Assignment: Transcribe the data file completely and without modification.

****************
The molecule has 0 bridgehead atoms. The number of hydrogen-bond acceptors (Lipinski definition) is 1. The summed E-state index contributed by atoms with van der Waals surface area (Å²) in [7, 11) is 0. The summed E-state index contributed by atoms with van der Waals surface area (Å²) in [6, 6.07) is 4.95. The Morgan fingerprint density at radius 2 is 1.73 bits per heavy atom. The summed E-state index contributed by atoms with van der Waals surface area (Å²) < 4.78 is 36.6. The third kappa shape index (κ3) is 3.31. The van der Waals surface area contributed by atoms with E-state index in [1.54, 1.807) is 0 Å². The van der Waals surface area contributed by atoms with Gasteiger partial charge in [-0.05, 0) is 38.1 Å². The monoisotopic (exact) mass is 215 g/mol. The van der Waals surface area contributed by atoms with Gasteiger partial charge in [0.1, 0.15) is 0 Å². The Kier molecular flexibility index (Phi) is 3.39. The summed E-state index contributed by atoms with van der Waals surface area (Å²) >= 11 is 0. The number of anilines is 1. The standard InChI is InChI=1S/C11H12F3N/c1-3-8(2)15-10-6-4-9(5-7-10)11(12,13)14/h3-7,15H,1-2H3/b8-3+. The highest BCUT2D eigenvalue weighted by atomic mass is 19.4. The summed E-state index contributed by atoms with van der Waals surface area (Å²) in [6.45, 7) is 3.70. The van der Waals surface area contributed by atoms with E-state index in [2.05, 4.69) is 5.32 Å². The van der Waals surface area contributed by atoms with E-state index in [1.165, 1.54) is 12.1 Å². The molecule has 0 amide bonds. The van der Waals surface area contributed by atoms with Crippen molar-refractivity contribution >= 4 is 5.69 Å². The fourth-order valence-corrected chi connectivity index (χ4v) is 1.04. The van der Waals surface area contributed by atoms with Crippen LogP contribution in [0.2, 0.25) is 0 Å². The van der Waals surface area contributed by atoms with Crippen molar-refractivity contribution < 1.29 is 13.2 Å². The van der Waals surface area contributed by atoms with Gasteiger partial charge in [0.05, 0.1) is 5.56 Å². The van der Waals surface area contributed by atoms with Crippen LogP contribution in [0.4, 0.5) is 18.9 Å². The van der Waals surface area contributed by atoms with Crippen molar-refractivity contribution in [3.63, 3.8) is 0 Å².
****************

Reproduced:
The molecule has 0 bridgehead atoms. The number of hydrogen-bond acceptors (Lipinski definition) is 1. The summed E-state index contributed by atoms with van der Waals surface area (Å²) in [7, 11) is 0. The summed E-state index contributed by atoms with van der Waals surface area (Å²) in [6, 6.07) is 4.95. The Morgan fingerprint density at radius 2 is 1.73 bits per heavy atom. The summed E-state index contributed by atoms with van der Waals surface area (Å²) < 4.78 is 36.6. The third kappa shape index (κ3) is 3.31. The van der Waals surface area contributed by atoms with E-state index in [1.54, 1.807) is 0 Å². The van der Waals surface area contributed by atoms with Gasteiger partial charge in [-0.05, 0) is 38.1 Å². The monoisotopic (exact) mass is 215 g/mol. The van der Waals surface area contributed by atoms with Gasteiger partial charge in [0.1, 0.15) is 0 Å². The Kier molecular flexibility index (Phi) is 3.39. The summed E-state index contributed by atoms with van der Waals surface area (Å²) >= 11 is 0. The number of anilines is 1. The standard InChI is InChI=1S/C11H12F3N/c1-3-8(2)15-10-6-4-9(5-7-10)11(12,13)14/h3-7,15H,1-2H3/b8-3+. The highest BCUT2D eigenvalue weighted by atomic mass is 19.4. The summed E-state index contributed by atoms with van der Waals surface area (Å²) in [6.45, 7) is 3.70. The van der Waals surface area contributed by atoms with E-state index in [2.05, 4.69) is 5.32 Å². The van der Waals surface area contributed by atoms with E-state index in [1.165, 1.54) is 12.1 Å². The molecule has 0 amide bonds. The van der Waals surface area contributed by atoms with Crippen molar-refractivity contribution >= 4 is 5.69 Å². The fourth-order valence-corrected chi connectivity index (χ4v) is 1.04. The van der Waals surface area contributed by atoms with Crippen LogP contribution in [0.2, 0.25) is 0 Å². The van der Waals surface area contributed by atoms with Crippen molar-refractivity contribution < 1.29 is 13.2 Å². The van der Waals surface area contributed by atoms with Gasteiger partial charge in [0.05, 0.1) is 5.56 Å². The van der Waals surface area contributed by atoms with Crippen LogP contribution in [0.4, 0.5) is 18.9 Å². The van der Waals surface area contributed by atoms with Crippen molar-refractivity contribution in [3.63, 3.8) is 0 Å².